Imprints came in on the same day as Alex, but I have been waiting on footage from their performance before analysing the day. In terms of on the day it ran as smoothly as Alex’s. I found the Philips Strand lighting desk can be very restrictive for the fast paced performance they put on.
Before analysing this is an area that I need to investigate further. Whilst I appreciate being in the gallery to view how the lighting looks during the broadcast I feel restricted by the desk as it is not necessarily the right device for live events. You can program in run orders but you can’t get full creative freedom on it like the desk placed on the studio floor that comes from a theatrical background.
I found during performances where I needed to make the lighting change dynamic difficult. Rather than flicking between lights to the beat I was limited to flashing the same set on and off, all dependent on how quickly I could click on, or type, the fixture numbers I wanted to effect. This is something I definitely need to review, I felt the lighting plan was strong but the execution of dynamism was nowhere near where I wanted it to be.
I am extremely happy with the over style of the lighting for the performance. I feel every subject was illuminated nicely, each popping out from the background with sufficient light for camera coverage. I feel like the dynamism in light was messy often, but this boils down to restrictions in the desk.
‘Oncoming Tide’ is just one example of messy timing with flashing lights, it just didn’t feel right. When executed effectively the dramatic flashing worked at times.
‘Box Wine Part 1’ sees the violinist step out of the lit area often. The narrow beams can be quiet restrictive so I don’t want the band to feel like they can’t move slightly more freely. The opening drop also seemed messy as the jump from dark to bright meant you couldn’t see the action to match the camera movements.
‘Box Wine Part 2’ continued this trend of awkward illumination and dynamism trying to keep up with the music. That being said the flashing was effective for parts of the song, especially towards the end. The way the light cut off to match the end beat was also something I felt worked really well.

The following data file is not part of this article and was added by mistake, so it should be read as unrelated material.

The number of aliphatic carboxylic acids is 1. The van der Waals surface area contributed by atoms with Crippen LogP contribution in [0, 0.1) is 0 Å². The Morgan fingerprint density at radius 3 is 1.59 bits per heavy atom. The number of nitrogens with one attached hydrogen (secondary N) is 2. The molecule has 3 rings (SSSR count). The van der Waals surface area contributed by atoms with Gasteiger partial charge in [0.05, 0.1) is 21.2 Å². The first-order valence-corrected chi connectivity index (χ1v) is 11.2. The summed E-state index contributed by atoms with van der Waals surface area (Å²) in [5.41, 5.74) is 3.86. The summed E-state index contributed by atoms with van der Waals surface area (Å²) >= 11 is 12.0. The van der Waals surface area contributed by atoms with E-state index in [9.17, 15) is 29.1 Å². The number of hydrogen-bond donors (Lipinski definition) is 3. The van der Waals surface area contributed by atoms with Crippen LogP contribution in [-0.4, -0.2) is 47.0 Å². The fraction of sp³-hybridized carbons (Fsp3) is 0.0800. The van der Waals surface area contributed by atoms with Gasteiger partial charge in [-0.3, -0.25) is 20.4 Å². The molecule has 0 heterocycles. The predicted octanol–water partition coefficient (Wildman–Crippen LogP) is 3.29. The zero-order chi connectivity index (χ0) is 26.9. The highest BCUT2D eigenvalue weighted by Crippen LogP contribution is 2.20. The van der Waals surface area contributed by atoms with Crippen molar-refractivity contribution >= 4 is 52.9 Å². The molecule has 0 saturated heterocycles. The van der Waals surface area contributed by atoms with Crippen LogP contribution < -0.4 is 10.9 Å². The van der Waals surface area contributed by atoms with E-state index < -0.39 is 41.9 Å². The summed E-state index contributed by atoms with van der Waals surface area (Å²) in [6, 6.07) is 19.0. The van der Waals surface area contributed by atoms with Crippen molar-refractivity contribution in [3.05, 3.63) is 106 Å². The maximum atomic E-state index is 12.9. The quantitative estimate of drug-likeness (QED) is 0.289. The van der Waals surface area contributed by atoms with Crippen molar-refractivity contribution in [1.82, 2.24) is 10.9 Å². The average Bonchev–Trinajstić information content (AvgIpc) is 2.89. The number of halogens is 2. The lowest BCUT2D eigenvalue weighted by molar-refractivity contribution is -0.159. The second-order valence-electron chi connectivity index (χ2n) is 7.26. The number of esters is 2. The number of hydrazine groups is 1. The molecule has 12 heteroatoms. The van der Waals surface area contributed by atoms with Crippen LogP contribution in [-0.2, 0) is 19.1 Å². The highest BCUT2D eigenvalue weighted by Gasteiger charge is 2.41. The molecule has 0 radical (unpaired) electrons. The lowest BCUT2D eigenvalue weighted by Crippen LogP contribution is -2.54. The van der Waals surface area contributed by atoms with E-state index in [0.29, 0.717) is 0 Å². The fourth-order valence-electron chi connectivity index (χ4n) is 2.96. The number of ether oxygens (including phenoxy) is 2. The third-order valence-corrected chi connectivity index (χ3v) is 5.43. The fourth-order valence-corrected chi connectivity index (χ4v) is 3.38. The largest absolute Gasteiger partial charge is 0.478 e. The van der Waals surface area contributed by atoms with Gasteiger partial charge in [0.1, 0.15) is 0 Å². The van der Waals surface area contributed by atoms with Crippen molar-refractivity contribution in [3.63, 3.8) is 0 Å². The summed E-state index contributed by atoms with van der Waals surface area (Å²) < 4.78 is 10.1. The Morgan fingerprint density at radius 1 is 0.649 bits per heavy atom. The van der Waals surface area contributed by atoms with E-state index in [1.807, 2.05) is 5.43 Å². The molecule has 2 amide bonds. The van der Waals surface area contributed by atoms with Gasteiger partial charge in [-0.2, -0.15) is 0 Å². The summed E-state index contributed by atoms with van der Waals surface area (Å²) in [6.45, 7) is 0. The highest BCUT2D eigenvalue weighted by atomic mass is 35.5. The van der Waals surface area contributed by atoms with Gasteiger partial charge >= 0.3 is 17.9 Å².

Finally ‘Pirates And Thieves’ was probably the most promising of all the recordings, by this point the lighting was matching the beat much more effectively. The moments where performers were being back lit were nice, I need to find good opportunities to employ this.
Along with dynamism matching the beat the narrow beams of light caused problems. Subjects were restricted and meant sometimes not illuminated to consider their style of performance. For example the bassist chose to wear a large wool hat and looks down at his bass often, as a result his face was often in shadow. That being said it is a combination of compromising for the bands requirements and the band adapting for the performance space and nature of the project.
All issues aside I think it was a real strong start to the reaching the final lighting setup. I was extremely happy with the drummer throughout as his kit was well lit and his little movement meant the back light was always hitting the back of his head and popping him out from the darkness well. Saying that every subject was well illuminated, widening the beams will help to keep them lit nicely throughout their movements.
I have plenty of notes from reviewing this footage to take forward with me. Having seen this sets in stone that I need to look for an alternate for the desk, potentially bringing the studio floor theatrical desk into the gallery. I think once lighting gels are introduced and repetition of practicing songs I will get a better gage of lighting changes to match the tone of the song, without any obvious restrictions to stop this creative process.